Wild East comes to London (again)

If London’s chancery and commercial courts have increasingly become media circus events recently much of the blame can be laid at the revolving door of Russian oligarchs


If that means airing their dirty laundry in public, then so be it.

The latest bun fight – set to play out this week at the Royal Courts of Justice – pits tycoon, Michael Cherney against Oleg Deripaska, CEO and largest shareholder of RUSAL, the world’s top aluminium producer.

It comes as UK-exiled media baron and one time Vladimir Putin supporter, Boris Berezovsky and Chelsea Football Club owner, Roman Abramovich, await judgement on their recent $7.75bn clash over Berezovsky’s claim Abramovich had ‘intimidated’ him into selling shares in Russian oil company Sibneft for a fraction of their true worth.

At issue for Cherney and Derispaska though is a $1.2bn stake in RUSAL – Cherney claiming he and Deripaska were business partners and signed a document in London’s Lanesborough Hotel in 2001 giving Cherney 13.2 percent in the now publicly-listed RUSAL. Deripaska denies any such agreement.

For Cherney, the diminishing size of his stake reflects a more than halving of RUSAL’s share price since its April 2011 high, following a slump in aluminium prices and debt issues.

Cherney, who like Deripaska amassed much of his fortune from aluminium, is expected to give evidence via videolink from Israel, where he now lives, because of an outstanding arrest warrant in Spain where he’s wanted for questioning as part of a money laundering investigation. Coming to London would have left him open to extradition.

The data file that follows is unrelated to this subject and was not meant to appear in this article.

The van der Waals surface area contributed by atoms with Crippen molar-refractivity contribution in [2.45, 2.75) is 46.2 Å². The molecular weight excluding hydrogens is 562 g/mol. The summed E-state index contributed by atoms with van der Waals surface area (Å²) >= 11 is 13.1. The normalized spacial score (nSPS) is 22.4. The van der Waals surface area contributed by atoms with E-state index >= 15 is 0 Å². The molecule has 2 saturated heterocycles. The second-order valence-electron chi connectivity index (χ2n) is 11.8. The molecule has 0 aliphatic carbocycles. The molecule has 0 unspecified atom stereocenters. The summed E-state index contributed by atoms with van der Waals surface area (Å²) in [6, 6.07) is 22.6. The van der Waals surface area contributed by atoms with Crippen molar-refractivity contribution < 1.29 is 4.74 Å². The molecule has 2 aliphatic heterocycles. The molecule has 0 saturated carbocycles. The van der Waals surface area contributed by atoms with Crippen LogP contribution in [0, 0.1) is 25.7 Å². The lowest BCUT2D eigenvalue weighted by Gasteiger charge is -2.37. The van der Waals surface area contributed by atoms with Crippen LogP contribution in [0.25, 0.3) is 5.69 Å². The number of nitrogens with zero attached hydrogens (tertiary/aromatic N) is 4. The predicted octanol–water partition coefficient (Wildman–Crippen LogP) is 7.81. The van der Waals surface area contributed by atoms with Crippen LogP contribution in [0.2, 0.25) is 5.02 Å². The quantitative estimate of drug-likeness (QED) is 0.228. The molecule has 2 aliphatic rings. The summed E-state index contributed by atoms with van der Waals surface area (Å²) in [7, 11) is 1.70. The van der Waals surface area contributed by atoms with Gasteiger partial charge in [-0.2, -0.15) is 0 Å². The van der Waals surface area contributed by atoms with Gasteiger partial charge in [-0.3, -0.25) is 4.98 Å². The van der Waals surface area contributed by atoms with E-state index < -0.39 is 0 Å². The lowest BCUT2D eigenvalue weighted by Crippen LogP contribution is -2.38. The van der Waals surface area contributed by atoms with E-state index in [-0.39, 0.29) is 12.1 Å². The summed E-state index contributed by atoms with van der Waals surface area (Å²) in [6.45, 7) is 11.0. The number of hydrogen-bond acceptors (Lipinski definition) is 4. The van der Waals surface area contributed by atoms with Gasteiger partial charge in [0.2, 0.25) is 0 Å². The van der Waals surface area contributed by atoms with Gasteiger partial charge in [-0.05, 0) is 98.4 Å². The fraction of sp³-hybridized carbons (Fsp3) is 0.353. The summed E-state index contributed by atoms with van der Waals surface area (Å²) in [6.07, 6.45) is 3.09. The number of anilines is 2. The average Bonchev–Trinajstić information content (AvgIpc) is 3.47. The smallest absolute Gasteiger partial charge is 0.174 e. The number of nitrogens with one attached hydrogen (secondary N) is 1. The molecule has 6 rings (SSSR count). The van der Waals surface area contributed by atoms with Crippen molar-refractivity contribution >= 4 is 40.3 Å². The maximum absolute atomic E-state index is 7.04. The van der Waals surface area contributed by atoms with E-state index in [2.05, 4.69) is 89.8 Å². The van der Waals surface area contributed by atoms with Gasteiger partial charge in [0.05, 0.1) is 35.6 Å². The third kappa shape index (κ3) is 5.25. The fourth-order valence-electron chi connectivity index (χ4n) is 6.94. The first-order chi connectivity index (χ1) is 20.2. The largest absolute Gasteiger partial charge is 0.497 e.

Deripaska for his part will claim he was paying Cherney off and was the victim of a protection racket agreement, known locally in Russia as a krysha (translated as roof) – Cherney himself allegedly connected to Russian criminal syndicates.

What isn’t in dispute is that a $250m sum changed hands in the Lanesborough that day.

The case is expected to be adjourned – once opening arguments have been submitted – until September, when witnesses will be called.

Deripaska is well known in the West, hitting the headlines back in October 2008 when George Osborne, now the UK’s Finance Minster, was forced to confirm his political party had rejected a donation from a company owned by Deripaska.

This revelation came after earlier press reports that a donation had been sought and that Osborne had met previously met Deripaska five times.

Deripaska had indicated through his friend, Nat Rothschild (of banking family fame), that he could be interested in making a donation.

If the current case, originally filed in 2006, marks one of the biggest actions to be heard before a London court in recent years, it also offers, yet again, an insight into the chaotic, often lawless privatisation environment of the early 1990’s, following the collapse of the Soviet Union.

With an estimated 60 percent of disputes in London’s chancery and commercial courts initiated by East Europeans, including Russians, the authorities in Moscow are more than interested observers.

Earlier this year, Anton Ivanov, head of Russia’s Supreme Arbitrazh (Economic) Court said the practice of Russian businessmen bringing disputes before mainly London courts meant special legislation was needed to protect Russia from ‘encroachments upon its sovereignty.’

Premier Dmitry Medvedev concurred, describing Ivanov’s plan as a ‘civilised means of resolving issues’. Which is a more polite way of saying that the assets of those oligarchs still supportive of the Kremlin need to be protected at all costs. That’s easier said than done when many of the assets are held outside Russia and beyond Moscow’s jurisdiction.